People have all sorts of New Year’s resolutions for 2019 but the main resolution of brand new Minority and Business Women Enterprise (MWBE) Director Cynthia Barnes-Phipps is to have Guilford County spend more money with woman and minority owned businesses.

Guilford County recently hired Barnes-Phipps to head up a newly formed independent one-person department meant to boost the percentage of county dollars spent with minority and woman owned businesses.

Barnes-Phipps, who previously headed up MWBE efforts for UNCG said she’s now been through orientation for new county employees, knows where her office is and is ready to tackle the objective.

Barnes-Phipps’ selection was made following a search after the position was created by the Guilford County Board of Commissioners in the 2018-2019 budget.

“I’m diving into the reports,” she said. “The first thing you have to do is an assessment and analysis of where the system is. The other piece is getting with all of the stakeholders.”

As for where Guilford County is right now – well, it’s not doing well at all when it comes to contracting with MWBE businesses.  In fact, basically, there’s only one way to go – up.  Throughout 2018, the three black commissioners – Skip Alston, Carolyn Coleman and Carlvena Foster –repeatedly pointed out that the county has a dismal MWBE record.

The Guilford County Board of Commissioners unanimously approved the creation of the new MWBE position for Guilford County government in June after Alston and Coleman argued that the county needed a director who would focus entirely on increasing the number of minority- and women-owned enterprises that do business with Guilford County.  That addition of a new county MWBE director position was one of the main reasons there was a unanimous vote for that $600-million-plus budget.

Alston said this week that he’s very high on Barnes-Phipps and her ability to turn things around.  He said she was the “best person out there” for the county’s newly created position.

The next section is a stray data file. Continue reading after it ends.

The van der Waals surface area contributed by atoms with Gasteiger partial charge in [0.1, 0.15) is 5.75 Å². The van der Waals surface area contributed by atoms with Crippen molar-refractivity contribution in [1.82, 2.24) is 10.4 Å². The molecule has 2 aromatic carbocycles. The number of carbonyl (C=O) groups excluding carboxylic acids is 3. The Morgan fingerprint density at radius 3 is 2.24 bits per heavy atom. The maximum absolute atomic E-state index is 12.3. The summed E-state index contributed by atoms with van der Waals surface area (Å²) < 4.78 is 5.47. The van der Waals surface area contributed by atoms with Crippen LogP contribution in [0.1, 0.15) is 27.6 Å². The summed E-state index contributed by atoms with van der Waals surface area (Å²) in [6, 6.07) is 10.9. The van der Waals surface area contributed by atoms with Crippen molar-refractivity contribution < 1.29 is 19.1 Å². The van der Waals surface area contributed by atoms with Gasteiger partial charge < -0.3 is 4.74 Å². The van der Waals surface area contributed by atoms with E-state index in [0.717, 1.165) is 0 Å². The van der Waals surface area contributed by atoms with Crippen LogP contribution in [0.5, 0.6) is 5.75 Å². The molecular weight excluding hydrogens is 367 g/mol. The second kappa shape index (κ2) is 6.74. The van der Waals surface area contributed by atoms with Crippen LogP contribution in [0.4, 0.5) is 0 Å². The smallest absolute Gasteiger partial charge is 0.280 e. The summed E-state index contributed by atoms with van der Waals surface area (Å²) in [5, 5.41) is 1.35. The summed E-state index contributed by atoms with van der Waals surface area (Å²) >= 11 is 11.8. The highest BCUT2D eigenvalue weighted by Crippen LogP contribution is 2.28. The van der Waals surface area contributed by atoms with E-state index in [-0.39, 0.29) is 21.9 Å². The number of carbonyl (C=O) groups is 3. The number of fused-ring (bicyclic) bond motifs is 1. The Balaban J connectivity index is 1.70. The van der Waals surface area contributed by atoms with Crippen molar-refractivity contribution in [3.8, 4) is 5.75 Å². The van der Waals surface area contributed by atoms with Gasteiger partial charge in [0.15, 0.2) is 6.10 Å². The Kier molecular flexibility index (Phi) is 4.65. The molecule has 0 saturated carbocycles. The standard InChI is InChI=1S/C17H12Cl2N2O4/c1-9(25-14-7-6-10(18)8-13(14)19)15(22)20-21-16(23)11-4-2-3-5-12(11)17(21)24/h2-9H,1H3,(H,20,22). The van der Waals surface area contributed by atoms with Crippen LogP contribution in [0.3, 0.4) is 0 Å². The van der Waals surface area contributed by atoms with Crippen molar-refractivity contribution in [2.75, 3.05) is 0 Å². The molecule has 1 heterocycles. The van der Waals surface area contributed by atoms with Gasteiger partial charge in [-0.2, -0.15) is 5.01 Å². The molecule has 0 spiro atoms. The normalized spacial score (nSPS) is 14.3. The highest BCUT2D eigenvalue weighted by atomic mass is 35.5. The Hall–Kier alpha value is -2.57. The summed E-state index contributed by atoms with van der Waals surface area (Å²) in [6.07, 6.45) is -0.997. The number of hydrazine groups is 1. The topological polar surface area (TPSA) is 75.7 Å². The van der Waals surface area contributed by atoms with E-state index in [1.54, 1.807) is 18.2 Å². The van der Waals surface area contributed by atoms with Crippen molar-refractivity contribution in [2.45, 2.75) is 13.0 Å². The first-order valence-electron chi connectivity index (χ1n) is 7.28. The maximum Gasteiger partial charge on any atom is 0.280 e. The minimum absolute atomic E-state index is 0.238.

This week Barnes-Phipps said one key element of her strategy will be conducting much more outreach to minority and women-owned businesses.  She said that at UNCG one of the challenges was making target companies aware of the available work.

“Contractors were not familiar with the opportunities,” she said. “That was probably the biggest hurdle.”

She added that there would be more “direct solicitation” to minority owned companies in an effort to “help them get their foot in the door.”

Guilford County, like UNCG, must select the lowest responsible bidder on large projects; a public university or a county can’t just say it’s going to hire more minority firms and then do so.  But Barnes-Phipps said there are strategies to help those companies be more competitive when submitting bids to the county.

Barnes-Phipps also said she’s very familiar with other people and agencies in the state who can help Guilford County achieve its goal.

“I do have relationships already at the state level and I’ve maintained those relationships,” she said, adding that they will be real “assets” in her effort.

At UNCG, she had the title “facility engineering specialist, historically underutilized business (HUB) coordinator,” and she won the 2016 MWBE Advocate Award, which was given in recognition of her dedication to and success in promoting and minority and women-owned businesses.

A graduate of North Carolina A&T University, Barnes-Phipps worked at UNCG for over two decades.